On Thursday night at Comic-Con International in San Diego, Chris Roberson and Allison Baker, co-founders of MonkeyBrain Comics, were joined by a host of digital creators for a general discussion of the benefits and costs of digital and print comics. Though MonkeyBrain has launched new titles at Comic-Con in the past, Baker explained that they weren’t doing so this year because, of the difficulty in making sure their announcements are noticed amongst the bigger companies’ presentations.
Joining Baker and Roberson on the panel were “Heartbreakers” creator Paul Guinan, “High Crimes” creator Christopher Sebela, “Avery Fatbottom: Renaissance Fair Detective” creator Jen Vaughn, and “Kinski” creator Gabriel Hardman. The creators introduced themselves and talked briefly about their experiences with MonkeyBrain, and then the panel was opened up to questions from the audience.
Guinan explained that, with this year being the 25th anniversary of “Heartbreakers,” he and writer Anina Bennett felt that it was time to revisit the series. “Heartbreakers” is currently available through MonkeyBrain and comiXology.
Hardman said “Kinski,” coming as a print collection from Image in November, would not have been possible without MonkeyBrain. “‘Kinski’ is an odd little book. It’s black and white, it’s a quirky story about a guy who steals a dog,” he said. The digital model allowed the series to build a readership, which led to the print edition.
Sebela described his series, “High Crimes,” as his “Hail Mary pass” in comics. After rejection from a publisher, Baker and Roberson approached him about releasing the series digitally. “Everything about it,” he said, “I understood why no publisher wanted to publish it. But I believed in it.” Sebela joked with illustrator Ibrahim Moustafa about winning Eisners, and was surprised when the series was nominated for two this year, for Best New Series and Best Digital/Web Comic.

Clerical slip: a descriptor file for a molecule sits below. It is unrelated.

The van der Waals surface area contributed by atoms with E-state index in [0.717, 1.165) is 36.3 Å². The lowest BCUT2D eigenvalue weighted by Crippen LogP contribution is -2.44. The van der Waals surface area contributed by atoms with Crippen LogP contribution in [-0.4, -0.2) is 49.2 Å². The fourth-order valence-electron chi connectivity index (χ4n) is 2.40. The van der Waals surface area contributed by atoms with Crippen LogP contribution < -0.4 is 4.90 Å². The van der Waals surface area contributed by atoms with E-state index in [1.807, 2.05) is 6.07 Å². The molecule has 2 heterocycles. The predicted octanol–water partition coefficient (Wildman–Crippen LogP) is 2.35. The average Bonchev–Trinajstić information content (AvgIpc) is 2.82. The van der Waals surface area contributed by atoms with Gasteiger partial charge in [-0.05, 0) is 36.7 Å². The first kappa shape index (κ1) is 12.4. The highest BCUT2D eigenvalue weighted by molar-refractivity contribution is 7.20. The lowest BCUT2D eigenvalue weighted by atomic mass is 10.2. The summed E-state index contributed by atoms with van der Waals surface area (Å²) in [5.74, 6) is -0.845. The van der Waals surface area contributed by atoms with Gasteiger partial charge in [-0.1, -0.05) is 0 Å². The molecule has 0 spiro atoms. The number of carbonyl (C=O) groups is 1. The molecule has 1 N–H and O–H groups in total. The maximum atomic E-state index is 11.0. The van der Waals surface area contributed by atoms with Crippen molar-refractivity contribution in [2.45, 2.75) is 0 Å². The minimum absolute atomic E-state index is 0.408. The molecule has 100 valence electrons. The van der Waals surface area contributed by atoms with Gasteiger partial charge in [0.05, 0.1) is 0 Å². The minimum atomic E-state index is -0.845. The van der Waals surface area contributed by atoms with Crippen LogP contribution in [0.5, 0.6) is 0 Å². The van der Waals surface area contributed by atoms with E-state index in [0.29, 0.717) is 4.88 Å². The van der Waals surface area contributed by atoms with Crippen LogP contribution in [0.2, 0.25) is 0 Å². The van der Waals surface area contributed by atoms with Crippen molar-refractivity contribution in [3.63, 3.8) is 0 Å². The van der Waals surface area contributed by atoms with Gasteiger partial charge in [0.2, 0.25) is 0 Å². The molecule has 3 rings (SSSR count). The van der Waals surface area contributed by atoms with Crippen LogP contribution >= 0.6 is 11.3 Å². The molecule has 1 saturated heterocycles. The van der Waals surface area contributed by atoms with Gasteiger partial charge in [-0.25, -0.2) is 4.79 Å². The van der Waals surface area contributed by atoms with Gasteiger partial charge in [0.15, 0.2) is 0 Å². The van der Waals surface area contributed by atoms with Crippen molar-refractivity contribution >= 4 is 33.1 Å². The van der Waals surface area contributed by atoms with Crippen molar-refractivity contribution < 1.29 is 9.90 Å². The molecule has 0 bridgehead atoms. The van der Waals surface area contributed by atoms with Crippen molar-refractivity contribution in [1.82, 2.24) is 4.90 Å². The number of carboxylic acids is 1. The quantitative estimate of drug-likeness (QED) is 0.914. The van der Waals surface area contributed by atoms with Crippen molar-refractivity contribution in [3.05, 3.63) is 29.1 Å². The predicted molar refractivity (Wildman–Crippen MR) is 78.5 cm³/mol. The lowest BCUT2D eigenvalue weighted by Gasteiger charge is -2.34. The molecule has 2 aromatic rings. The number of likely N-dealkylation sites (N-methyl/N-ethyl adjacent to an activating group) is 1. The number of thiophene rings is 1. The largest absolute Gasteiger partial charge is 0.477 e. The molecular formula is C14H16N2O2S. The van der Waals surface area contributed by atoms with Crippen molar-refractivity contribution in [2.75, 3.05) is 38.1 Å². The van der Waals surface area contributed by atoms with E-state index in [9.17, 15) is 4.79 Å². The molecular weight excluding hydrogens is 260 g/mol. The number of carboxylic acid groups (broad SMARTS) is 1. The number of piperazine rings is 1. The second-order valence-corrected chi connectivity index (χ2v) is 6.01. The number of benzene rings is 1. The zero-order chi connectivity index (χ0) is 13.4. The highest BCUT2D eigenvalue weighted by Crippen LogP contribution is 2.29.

“The heart of MonkeyBrain is books that people are passionate about, whether or not they are marketable,” Vaughn said. Though she joked about the niche nature of “Avery Fatbottom: Renaissance Fair Detective,” Roberson said, “Every project that we take on at MonkeyBrain is something that we want to see more of.”
An audience member asked if there would be any changes at MonkeyBrain following the announcement of Baker’s new position as Director of Operations at publisher IDW. Roberson said that there would be “no change whatsoever. The reality is that we’ve both always had day jobs, MonkeyBrain is our side project, so she just has a different day job now.”
When asked about Amazon’s acquisition of comiXology, Roberson said that he thought it was good for comics. “If Amazon manages to get individual issues of comics available for sale through their website, the way that they do Kindle sales, that’s fantastic.” Specifically pointing to the newly announced DRM-free format, Baker and Roberson are optimistic about this development.
Roberson, Guinan and Hardman discussed the differences in page layouts for digital comics. Guinan said that he still considered full-page composition, while Roberson said that he had been surprised to discover that the two-page spread was lost with digital comics. Hardman said that he had navigated the exchange between single panels and full pages by keeping “Kinski” on a 6-panel grid. “I’m always thinking about that whole page,” he explained, “but that doesn’t preclude the fact that it can work panel by panel as well.”
Sebela said that the use of sideways panels in “High Crimes” was not inspired by the digital format. “We just thought it would be cool,” he said. “That’s pretty much the genesis of anything we do on the book: does it work for the story and then, is it cool?”
Asked about Panel Syndicate, the digital distribution system launched last year by Marcos Martin and Brian K. Vaughan, Baker said, “We don’t view anything as competition. We don’t view publishing as competition at all.” The pay-what-you-want model, she and Roberson explained, works for creators with existing audiences. MonkeyBrain, however, is establishing new creators, which leads to needing a different type of business model.
All agreed that two of the main advantages of digital were the low start-up cost and outreach to audience. When working on a novel, Guinan said, “you don’t want to be out of the picture for months that you’re working on it. You want to be able to put out samples and let people see what you’re working on and maybe also build an audience. So digital helps you stay in the public eye until you get to a place where you can put out your collection.”
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